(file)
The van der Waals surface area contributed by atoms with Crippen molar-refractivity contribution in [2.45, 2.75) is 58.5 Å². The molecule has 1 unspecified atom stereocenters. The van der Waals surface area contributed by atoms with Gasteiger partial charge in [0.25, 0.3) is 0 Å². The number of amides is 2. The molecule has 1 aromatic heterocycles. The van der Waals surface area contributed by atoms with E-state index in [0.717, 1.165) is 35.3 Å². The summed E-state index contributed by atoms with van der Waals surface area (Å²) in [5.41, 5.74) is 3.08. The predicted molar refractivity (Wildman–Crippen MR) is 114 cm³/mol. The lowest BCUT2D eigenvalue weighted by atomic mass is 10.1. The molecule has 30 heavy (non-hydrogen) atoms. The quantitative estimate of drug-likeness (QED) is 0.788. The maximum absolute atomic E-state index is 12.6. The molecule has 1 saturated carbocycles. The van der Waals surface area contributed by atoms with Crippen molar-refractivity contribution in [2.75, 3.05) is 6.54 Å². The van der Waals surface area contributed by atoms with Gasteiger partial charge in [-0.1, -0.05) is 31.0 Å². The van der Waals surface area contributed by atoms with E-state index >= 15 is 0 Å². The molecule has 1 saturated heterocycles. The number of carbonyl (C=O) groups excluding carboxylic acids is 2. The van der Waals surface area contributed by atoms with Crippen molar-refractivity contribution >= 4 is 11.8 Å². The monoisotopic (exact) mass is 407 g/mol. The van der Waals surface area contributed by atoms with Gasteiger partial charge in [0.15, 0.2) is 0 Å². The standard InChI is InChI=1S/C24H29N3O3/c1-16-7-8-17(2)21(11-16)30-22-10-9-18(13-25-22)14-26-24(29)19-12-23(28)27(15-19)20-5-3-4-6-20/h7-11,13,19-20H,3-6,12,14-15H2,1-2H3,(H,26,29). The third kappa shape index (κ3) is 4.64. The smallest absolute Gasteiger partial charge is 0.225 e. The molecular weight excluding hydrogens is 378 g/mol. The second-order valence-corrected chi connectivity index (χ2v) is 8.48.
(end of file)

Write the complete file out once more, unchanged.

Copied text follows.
The van der Waals surface area contributed by atoms with Crippen molar-refractivity contribution in [2.45, 2.75) is 58.5 Å². The molecule has 1 unspecified atom stereocenters. The van der Waals surface area contributed by atoms with Gasteiger partial charge in [0.25, 0.3) is 0 Å². The number of amides is 2. The molecule has 1 aromatic heterocycles. The van der Waals surface area contributed by atoms with E-state index in [0.717, 1.165) is 35.3 Å². The summed E-state index contributed by atoms with van der Waals surface area (Å²) in [5.41, 5.74) is 3.08. The predicted molar refractivity (Wildman–Crippen MR) is 114 cm³/mol. The lowest BCUT2D eigenvalue weighted by atomic mass is 10.1. The molecule has 30 heavy (non-hydrogen) atoms. The quantitative estimate of drug-likeness (QED) is 0.788. The maximum absolute atomic E-state index is 12.6. The molecule has 1 saturated carbocycles. The van der Waals surface area contributed by atoms with Crippen molar-refractivity contribution in [2.75, 3.05) is 6.54 Å². The van der Waals surface area contributed by atoms with Gasteiger partial charge in [-0.1, -0.05) is 31.0 Å². The van der Waals surface area contributed by atoms with E-state index >= 15 is 0 Å². The molecule has 1 saturated heterocycles. The number of carbonyl (C=O) groups excluding carboxylic acids is 2. The van der Waals surface area contributed by atoms with Crippen molar-refractivity contribution >= 4 is 11.8 Å². The monoisotopic (exact) mass is 407 g/mol. The van der Waals surface area contributed by atoms with Gasteiger partial charge in [0.15, 0.2) is 0 Å². The standard InChI is InChI=1S/C24H29N3O3/c1-16-7-8-17(2)21(11-16)30-22-10-9-18(13-25-22)14-26-24(29)19-12-23(28)27(15-19)20-5-3-4-6-20/h7-11,13,19-20H,3-6,12,14-15H2,1-2H3,(H,26,29). The third kappa shape index (κ3) is 4.64. The smallest absolute Gasteiger partial charge is 0.225 e. The molecular weight excluding hydrogens is 378 g/mol. The second-order valence-corrected chi connectivity index (χ2v) is 8.48.